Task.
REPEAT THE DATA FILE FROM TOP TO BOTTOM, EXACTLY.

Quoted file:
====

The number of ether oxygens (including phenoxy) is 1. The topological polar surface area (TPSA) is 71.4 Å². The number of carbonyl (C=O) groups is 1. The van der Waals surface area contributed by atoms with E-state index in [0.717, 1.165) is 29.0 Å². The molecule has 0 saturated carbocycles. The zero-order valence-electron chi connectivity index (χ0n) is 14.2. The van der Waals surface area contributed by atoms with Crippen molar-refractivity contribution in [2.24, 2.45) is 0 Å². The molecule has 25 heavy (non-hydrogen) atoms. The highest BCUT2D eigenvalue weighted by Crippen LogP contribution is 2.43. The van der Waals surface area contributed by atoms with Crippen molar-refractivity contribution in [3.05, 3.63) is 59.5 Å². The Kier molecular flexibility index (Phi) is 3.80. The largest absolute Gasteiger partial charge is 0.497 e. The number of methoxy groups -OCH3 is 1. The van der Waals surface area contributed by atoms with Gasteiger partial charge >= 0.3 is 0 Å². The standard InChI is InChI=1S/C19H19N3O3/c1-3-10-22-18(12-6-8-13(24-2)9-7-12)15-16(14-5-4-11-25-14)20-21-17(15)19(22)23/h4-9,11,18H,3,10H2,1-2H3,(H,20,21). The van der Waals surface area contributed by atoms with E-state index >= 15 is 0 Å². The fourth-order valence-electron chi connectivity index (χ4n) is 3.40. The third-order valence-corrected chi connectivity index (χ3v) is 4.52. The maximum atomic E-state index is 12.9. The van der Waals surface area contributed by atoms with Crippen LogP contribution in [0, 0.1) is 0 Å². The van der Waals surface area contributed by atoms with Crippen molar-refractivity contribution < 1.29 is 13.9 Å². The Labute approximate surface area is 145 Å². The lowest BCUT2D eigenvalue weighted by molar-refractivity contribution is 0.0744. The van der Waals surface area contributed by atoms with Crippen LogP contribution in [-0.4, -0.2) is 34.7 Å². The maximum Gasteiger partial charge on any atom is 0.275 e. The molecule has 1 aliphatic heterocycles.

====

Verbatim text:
The number of ether oxygens (including phenoxy) is 1. The topological polar surface area (TPSA) is 71.4 Å². The number of carbonyl (C=O) groups is 1. The van der Waals surface area contributed by atoms with E-state index in [0.717, 1.165) is 29.0 Å². The molecule has 0 saturated carbocycles. The zero-order valence-electron chi connectivity index (χ0n) is 14.2. The van der Waals surface area contributed by atoms with Crippen molar-refractivity contribution in [2.24, 2.45) is 0 Å². The molecule has 25 heavy (non-hydrogen) atoms. The highest BCUT2D eigenvalue weighted by Crippen LogP contribution is 2.43. The van der Waals surface area contributed by atoms with Crippen molar-refractivity contribution in [3.05, 3.63) is 59.5 Å². The Kier molecular flexibility index (Phi) is 3.80. The largest absolute Gasteiger partial charge is 0.497 e. The number of methoxy groups -OCH3 is 1. The van der Waals surface area contributed by atoms with Gasteiger partial charge >= 0.3 is 0 Å². The standard InChI is InChI=1S/C19H19N3O3/c1-3-10-22-18(12-6-8-13(24-2)9-7-12)15-16(14-5-4-11-25-14)20-21-17(15)19(22)23/h4-9,11,18H,3,10H2,1-2H3,(H,20,21). The van der Waals surface area contributed by atoms with E-state index >= 15 is 0 Å². The fourth-order valence-electron chi connectivity index (χ4n) is 3.40. The third-order valence-corrected chi connectivity index (χ3v) is 4.52. The maximum atomic E-state index is 12.9. The van der Waals surface area contributed by atoms with Crippen LogP contribution in [0, 0.1) is 0 Å². The van der Waals surface area contributed by atoms with Crippen molar-refractivity contribution < 1.29 is 13.9 Å². The Labute approximate surface area is 145 Å². The lowest BCUT2D eigenvalue weighted by molar-refractivity contribution is 0.0744. The van der Waals surface area contributed by atoms with Crippen LogP contribution in [-0.4, -0.2) is 34.7 Å². The maximum Gasteiger partial charge on any atom is 0.275 e. The molecule has 1 aliphatic heterocycles.